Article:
We are independent & ad-supported. We may earn a commission for purchases made through our links.
Advertiser Disclosure
Our website is an independent, advertising-supported platform. We provide our content free of charge to our readers, and to keep it that way, we rely on revenue generated through advertisements and affiliate partnerships. This means that when you click on certain links on our site and make a purchase, we may earn a commission. Learn more.
How We Make Money
We sustain our operations through affiliate commissions and advertising. If you click on an affiliate link and make a purchase, we may receive a commission from the merchant at no additional cost to you. We also display advertisements on our website, which help generate revenue to support our work and keep our content free for readers. Our editorial team operates independently of our advertising and affiliate partnerships to ensure that our content remains unbiased and focused on providing you with the best information and recommendations based on thorough research and honest evaluations. To remain transparent, we’ve provided a list of our current affiliate partners here.

What Is a Surgical Lubricant?

Mary McMahon
By
Updated Mar 03, 2024
Our promise to you
The Health Board is dedicated to creating trustworthy, high-quality content that always prioritizes transparency, integrity, and inclusivity above all else. Our ensure that our content creation and review process includes rigorous fact-checking, evidence-based, and continual updates to ensure accuracy and reliability.

Our Promise to you

Founded in 2002, our company has been a trusted resource for readers seeking informative and engaging content. Our dedication to quality remains unwavering—and will never change. We follow a strict editorial policy, ensuring that our content is authored by highly qualified professionals and edited by subject matter experts. This guarantees that everything we publish is objective, accurate, and trustworthy.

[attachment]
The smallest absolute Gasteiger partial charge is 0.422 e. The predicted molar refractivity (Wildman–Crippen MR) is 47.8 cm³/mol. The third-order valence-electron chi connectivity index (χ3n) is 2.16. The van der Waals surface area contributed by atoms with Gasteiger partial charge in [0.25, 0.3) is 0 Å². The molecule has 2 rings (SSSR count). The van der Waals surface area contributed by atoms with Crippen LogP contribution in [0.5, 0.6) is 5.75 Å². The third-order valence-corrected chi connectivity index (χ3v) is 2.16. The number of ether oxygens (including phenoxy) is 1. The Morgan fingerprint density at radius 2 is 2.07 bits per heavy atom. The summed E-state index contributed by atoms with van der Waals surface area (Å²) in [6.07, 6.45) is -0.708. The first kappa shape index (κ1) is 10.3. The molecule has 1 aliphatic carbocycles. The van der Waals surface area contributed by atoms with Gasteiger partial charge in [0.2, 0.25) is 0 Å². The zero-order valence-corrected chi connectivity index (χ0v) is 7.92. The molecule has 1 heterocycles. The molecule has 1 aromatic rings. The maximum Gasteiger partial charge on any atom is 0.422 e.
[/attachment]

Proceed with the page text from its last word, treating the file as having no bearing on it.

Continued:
Over the years, we've refined our approach to cover a wide range of topics, providing readers with reliable and practical advice to enhance their knowledge and skills. That's why millions of readers turn to us each year. Join us in celebrating the joy of learning, guided by standards you can trust.

Editorial Standards

At The Health Board, we are committed to creating content that you can trust. Our editorial process is designed to ensure that every piece of content we publish is accurate, reliable, and informative.

Our team of experienced writers and editors follows a strict set of guidelines to ensure the highest quality content. We conduct thorough research, fact-check all information, and rely on credible sources to back up our claims. Our content is reviewed by subject-matter experts to ensure accuracy and clarity.

We believe in transparency and maintain editorial independence from our advertisers. Our team does not receive direct compensation from advertisers, allowing us to create unbiased content that prioritizes your interests.